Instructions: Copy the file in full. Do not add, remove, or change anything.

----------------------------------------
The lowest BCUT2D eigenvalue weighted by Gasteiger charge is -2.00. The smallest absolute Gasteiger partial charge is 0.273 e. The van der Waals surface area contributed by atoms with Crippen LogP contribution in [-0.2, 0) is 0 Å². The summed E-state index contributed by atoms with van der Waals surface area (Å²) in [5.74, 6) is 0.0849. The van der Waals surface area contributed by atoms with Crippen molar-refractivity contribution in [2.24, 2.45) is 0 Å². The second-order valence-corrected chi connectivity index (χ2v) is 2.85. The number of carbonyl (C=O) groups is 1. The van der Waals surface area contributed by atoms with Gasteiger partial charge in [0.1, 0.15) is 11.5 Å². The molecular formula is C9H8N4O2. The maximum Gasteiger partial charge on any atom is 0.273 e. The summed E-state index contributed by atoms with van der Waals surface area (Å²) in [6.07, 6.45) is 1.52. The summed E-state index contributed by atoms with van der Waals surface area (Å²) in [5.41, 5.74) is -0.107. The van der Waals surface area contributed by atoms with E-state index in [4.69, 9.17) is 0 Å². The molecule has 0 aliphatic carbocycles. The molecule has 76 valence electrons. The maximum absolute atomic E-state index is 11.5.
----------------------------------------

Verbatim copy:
The lowest BCUT2D eigenvalue weighted by Gasteiger charge is -2.00. The smallest absolute Gasteiger partial charge is 0.273 e. The van der Waals surface area contributed by atoms with Crippen LogP contribution in [-0.2, 0) is 0 Å². The summed E-state index contributed by atoms with van der Waals surface area (Å²) in [5.74, 6) is 0.0849. The van der Waals surface area contributed by atoms with Crippen molar-refractivity contribution in [2.24, 2.45) is 0 Å². The second-order valence-corrected chi connectivity index (χ2v) is 2.85. The number of carbonyl (C=O) groups is 1. The van der Waals surface area contributed by atoms with Gasteiger partial charge in [0.1, 0.15) is 11.5 Å². The molecular formula is C9H8N4O2. The maximum Gasteiger partial charge on any atom is 0.273 e. The summed E-state index contributed by atoms with van der Waals surface area (Å²) in [6.07, 6.45) is 1.52. The summed E-state index contributed by atoms with van der Waals surface area (Å²) in [5.41, 5.74) is -0.107. The van der Waals surface area contributed by atoms with E-state index in [4.69, 9.17) is 0 Å². The molecule has 0 aliphatic carbocycles. The molecule has 76 valence electrons. The maximum absolute atomic E-state index is 11.5.